What Made Silicon Valley Special?

I was recently asked by an E-mail correspondent whether I had written anything about what caused “Silicon Valley”—the Santa Clara valley of California around San Jose—to become a technology hub and hotbed of innovation. I can’t recall ever writing at length on the topic, so I put together this reply. I thought it might be interesting to the audience here, so I’m posting it, slightly modified with a few warts removed.


I believe (and this is not a unique view, but one I first encountered in an op-ed in the Wall Street Journal in the late 1980s) that a major contributor to the Santa Clara valley’s emergence as a technology hub is its proximity to two world-class research universities (Stanford and UC Berkeley) with strong science and engineering departments. In fact, if you look at technology hubs around the world, I think you’ll find that every single one is located within 60 km of one or more top research universities.

In addition, Stanford had a tradition of allowing its professors to start and work in spin-off companies that employed their students, which provided a path directly from research at the university to commercial applications (which often enriched Stanford from patent licenses on the technologies they used).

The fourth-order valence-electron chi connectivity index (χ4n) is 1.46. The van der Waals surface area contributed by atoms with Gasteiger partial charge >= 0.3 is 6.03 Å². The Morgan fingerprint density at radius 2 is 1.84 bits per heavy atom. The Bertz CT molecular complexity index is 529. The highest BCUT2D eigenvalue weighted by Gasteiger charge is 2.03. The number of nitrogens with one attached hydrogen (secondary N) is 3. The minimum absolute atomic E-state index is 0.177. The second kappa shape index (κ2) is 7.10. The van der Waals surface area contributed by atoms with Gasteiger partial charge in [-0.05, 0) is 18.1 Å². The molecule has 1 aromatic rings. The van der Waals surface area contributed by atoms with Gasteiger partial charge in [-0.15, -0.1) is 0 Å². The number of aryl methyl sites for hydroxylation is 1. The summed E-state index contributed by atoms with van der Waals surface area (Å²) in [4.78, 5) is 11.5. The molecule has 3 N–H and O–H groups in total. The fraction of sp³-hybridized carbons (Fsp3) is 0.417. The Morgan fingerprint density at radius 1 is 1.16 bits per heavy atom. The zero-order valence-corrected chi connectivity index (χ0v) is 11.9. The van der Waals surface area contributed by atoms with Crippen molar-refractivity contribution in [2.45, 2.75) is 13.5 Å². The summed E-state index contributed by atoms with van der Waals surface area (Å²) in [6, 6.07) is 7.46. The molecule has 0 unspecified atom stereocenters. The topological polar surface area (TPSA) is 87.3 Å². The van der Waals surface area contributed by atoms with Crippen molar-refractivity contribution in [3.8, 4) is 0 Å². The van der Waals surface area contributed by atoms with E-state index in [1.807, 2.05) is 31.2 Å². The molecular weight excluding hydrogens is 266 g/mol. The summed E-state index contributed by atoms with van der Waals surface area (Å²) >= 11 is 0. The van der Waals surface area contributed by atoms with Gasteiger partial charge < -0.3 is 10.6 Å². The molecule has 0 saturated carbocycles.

When I started working in the Santa Clara valley in 1974, there was still a substantial amount of open land (there were orchards between the building where I worked and Intel headquarters). This meant that, compared to the San Francisco and Oakland areas, land was comparatively cheap, allowing companies to locate there and their workers to find housing nearby. (This is now history, and the area is prohibitively expensive.)

Once you seed an area with technology companies, including many that spun off from previously-established ones such as Fairchild, Hewlett-Packard, and National Semiconductor, you have a large pool of people from whom a start-up can recruit their founders and early employees, rewarding those willing to take the risk with equity in the company.

Before long, this prosperity attracts the support infrastructure such as venture capitalists and technology-focused lawyers that fund the companies and keep them out of trouble.

Once again, it’s the “network effect”: having everything there attracts others to come there and the process builds upon itself.

That was then. Today, Silicon Valley is a sad parody of what it once was and only a fool would found or keep a company in that toxic environment.